I am trying to etch my first PCB ever, I have used the inkjet transparency method to expose my photosensitive Bungard board and developed it using Sodium Peroxide. This part of the process seems to have gone well, I can see the traces clearly on the board in a darker shade. Because the printer I used didn't put a thick enough layer of ink on the transparencysheet there are some 'specks' in the pads and traces here and there, this is something I can fix later.

However, if you look at a photo of the board, there seems to appear some kind of grid, and the etching takes really long. I have been waiting (with short periods of agitating the board in the solution) for more than two hours now. I am keeping the solution at a temperature of 40 degrees celcius using an aquarium heater with built-in thermostat.

The boards are quite old, I have bought them 2,5 years ago but the photosensitive side has not been exposed to light, as I kept the boards facing eachother in storage.

Does this look like I am using boards that are too old? Or am I doing something else wrong (I know there are methods that are faster/more efficient, but this method should at least produce some better results as far as I know).

The board

Edit after Dwayne Reid's answer

After tripling my exposure time to 15 minutes instead of 5 (I have a rather weak UV CCFL setup) and using two inkjet transparencies instead of one for better opacity I had better results.

When developing dark purple/brown-ish clouds rose from the board (in the solution), this did not happen previously. I did however make the developer solution twice as strong as need be (in error), so the board came out wrong in the end. But definitely an improvement over the previous batch! Maybe this can also be caused by the fact that I am using really old boards (2,5 years old), as Leon Heller stated in the comments.

The etching went alot faster this time, you could clearly see blue clouds rising from the board.

The board ended up looking like this:

Board v2

After making my developer solution a little bit stronger, agitating the board with a brush while developing and heated up the etching solution to somewhere round 50 degrees celcius (just added a load of boiling water the the bain marie) I got even better results, still not great, but a lot better nonetheless.

I think the grainy traces are caused by using bad inkjet ink/transparencies, so that will be the next improvement, but that is out of the scope of this question.

enter image description here

  • \$\begingroup\$ How much did you spend on all etch chemicals, copper-clad boards, photosensitive materials, ink-jet templates, exposures, try-outs? Then you will need to drill holes, with no metallization, right? \$\endgroup\$ Dec 23, 2016 at 0:36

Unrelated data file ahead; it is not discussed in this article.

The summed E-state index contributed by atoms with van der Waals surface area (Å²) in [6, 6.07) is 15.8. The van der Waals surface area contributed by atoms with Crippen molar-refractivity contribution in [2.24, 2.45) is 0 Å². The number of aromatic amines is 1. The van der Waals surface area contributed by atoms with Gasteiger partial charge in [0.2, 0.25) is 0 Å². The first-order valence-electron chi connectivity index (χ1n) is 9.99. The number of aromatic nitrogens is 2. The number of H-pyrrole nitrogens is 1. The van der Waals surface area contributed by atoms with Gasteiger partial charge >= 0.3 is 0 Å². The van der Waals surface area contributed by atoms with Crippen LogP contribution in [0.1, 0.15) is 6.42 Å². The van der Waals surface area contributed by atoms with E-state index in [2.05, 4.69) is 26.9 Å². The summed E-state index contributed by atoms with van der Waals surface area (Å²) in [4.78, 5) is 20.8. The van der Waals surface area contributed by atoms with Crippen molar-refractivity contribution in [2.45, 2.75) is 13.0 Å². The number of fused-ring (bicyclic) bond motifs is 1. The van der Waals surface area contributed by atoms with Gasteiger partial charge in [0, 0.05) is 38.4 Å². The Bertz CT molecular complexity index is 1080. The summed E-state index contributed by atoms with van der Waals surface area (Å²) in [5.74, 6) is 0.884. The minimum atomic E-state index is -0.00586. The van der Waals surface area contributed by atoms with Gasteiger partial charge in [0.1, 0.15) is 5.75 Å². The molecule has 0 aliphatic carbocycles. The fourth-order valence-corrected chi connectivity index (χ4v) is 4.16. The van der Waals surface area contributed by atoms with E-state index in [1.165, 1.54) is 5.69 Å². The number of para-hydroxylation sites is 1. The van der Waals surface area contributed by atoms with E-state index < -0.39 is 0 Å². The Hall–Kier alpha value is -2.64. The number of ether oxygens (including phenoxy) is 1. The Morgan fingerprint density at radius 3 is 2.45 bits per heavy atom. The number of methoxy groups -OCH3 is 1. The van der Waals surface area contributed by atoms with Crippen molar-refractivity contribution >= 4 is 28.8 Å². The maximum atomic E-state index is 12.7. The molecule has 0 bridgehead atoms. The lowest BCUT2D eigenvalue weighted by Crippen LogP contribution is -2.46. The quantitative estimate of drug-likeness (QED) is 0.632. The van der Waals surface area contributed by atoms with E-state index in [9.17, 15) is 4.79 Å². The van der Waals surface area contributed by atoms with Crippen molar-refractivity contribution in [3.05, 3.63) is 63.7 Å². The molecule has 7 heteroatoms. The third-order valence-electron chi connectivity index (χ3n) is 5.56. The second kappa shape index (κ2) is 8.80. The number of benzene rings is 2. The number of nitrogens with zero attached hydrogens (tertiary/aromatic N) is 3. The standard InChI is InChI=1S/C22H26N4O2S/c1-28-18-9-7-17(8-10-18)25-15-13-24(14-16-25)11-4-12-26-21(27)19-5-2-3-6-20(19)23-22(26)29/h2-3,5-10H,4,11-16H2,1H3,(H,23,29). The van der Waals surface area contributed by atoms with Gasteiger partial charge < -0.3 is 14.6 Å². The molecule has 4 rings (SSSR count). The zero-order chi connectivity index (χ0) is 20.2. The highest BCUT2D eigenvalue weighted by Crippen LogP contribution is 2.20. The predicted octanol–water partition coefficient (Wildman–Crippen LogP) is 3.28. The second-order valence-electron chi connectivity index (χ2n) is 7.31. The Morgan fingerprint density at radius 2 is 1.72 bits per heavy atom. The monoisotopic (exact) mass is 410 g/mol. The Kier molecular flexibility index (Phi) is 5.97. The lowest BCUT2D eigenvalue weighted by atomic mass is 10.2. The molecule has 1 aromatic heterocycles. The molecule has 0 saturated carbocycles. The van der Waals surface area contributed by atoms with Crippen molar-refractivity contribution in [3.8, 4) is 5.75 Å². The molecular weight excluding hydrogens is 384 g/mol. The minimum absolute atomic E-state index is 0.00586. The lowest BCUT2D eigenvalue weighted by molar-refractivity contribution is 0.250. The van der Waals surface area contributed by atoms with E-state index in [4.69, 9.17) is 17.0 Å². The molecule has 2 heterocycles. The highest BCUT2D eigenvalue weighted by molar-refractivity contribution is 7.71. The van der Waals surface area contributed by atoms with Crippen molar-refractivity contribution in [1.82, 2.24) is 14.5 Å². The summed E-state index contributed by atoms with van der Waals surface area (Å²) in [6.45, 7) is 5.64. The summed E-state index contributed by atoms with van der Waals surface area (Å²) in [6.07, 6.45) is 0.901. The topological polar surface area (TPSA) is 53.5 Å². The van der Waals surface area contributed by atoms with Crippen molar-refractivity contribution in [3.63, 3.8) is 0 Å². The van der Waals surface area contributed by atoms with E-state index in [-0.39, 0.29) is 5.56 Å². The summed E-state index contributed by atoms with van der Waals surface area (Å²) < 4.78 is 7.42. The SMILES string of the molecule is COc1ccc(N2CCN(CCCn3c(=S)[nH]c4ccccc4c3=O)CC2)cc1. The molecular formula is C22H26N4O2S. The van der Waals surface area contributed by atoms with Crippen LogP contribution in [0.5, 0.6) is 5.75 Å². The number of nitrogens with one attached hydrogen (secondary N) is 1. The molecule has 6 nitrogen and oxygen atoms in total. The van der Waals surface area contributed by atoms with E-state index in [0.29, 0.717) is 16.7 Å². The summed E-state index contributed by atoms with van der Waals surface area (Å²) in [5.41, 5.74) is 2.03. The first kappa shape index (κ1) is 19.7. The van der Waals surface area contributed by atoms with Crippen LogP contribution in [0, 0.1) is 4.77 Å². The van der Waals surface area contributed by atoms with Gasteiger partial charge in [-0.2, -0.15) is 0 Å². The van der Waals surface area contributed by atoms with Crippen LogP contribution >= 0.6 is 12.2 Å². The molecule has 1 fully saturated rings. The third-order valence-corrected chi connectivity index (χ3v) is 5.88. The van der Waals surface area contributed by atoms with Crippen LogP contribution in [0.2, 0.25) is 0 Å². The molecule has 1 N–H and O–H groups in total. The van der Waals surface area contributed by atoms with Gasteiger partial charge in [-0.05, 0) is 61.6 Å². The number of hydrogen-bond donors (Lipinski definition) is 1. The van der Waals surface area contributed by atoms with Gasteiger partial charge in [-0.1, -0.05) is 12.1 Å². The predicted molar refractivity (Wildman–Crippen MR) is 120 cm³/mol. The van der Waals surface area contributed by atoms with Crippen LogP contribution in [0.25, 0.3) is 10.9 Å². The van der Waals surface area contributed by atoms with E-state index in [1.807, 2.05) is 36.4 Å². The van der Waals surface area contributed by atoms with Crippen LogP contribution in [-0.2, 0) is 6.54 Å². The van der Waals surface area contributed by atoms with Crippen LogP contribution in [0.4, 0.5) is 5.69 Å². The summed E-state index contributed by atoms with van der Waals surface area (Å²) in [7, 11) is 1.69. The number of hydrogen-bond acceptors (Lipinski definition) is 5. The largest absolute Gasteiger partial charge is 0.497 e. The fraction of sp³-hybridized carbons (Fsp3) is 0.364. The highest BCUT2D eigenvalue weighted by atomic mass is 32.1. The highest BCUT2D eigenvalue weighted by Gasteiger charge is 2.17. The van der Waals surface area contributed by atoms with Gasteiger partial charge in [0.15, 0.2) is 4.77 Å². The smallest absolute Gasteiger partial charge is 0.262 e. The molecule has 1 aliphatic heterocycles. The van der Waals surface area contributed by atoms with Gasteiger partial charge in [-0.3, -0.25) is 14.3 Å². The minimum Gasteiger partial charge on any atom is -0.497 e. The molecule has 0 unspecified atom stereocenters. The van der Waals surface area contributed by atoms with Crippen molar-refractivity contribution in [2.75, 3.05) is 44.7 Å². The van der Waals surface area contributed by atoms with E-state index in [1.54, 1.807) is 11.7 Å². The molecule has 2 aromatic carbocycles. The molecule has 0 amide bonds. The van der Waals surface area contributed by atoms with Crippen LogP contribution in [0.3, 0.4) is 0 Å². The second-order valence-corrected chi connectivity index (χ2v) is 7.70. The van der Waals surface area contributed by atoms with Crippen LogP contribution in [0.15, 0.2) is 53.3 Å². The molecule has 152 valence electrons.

• \$\begingroup\$ The boards are far too old, six months is about the limit. \$\endgroup\$ Dec 23, 2016 at 4:09
  • \$\begingroup\$ @AliChen I suppose you are refering to the fact that 'outsourcing' the boards is a lot cheaper, I know this ;) \$\endgroup\$
    – peterrus
    Dec 23, 2016 at 13:14

1 Answer 1


It's really hard to tell from your photo, but you may have a problem with either not enough exposure time or not enough time is the developer solution.

Cover most of the PCB with an opaque material and examine the copper at one corner. See if all of the exposed photo resist has been removed. You can tell by gently scraping the copper - there should be only copper in that clear area. If there is still a coating on the copper, you need to go back and fix whatever problem you are having.

It's kind of hard to offer advice. Generally speaking, you need to make sure that you have enough expose time.

We used something called an "Exposure Calculator", which is a test transparency with 5 or 7 identical patterns on it. Each pattern has a different grade of neutral density filter covering it - this reduces the amount of light that gets to the PCB.

You would expose your PCB for double the normal time, then develop and etch the board. Whichever pattern gives you the best results tells you the multiplier factor that you would apply to your test exposure time value. The multiplier factor ranges from 0.125 to 1.0.

The other variable is develop time. This is a trial and error process but the develop time range is fairly wide - you only have to be close, not exact.


Your Answer

By clicking “Post Your Answer”, you agree to our terms of service and acknowledge you have read our privacy policy.

Not the answer you're looking for? Browse other questions tagged or ask your own question.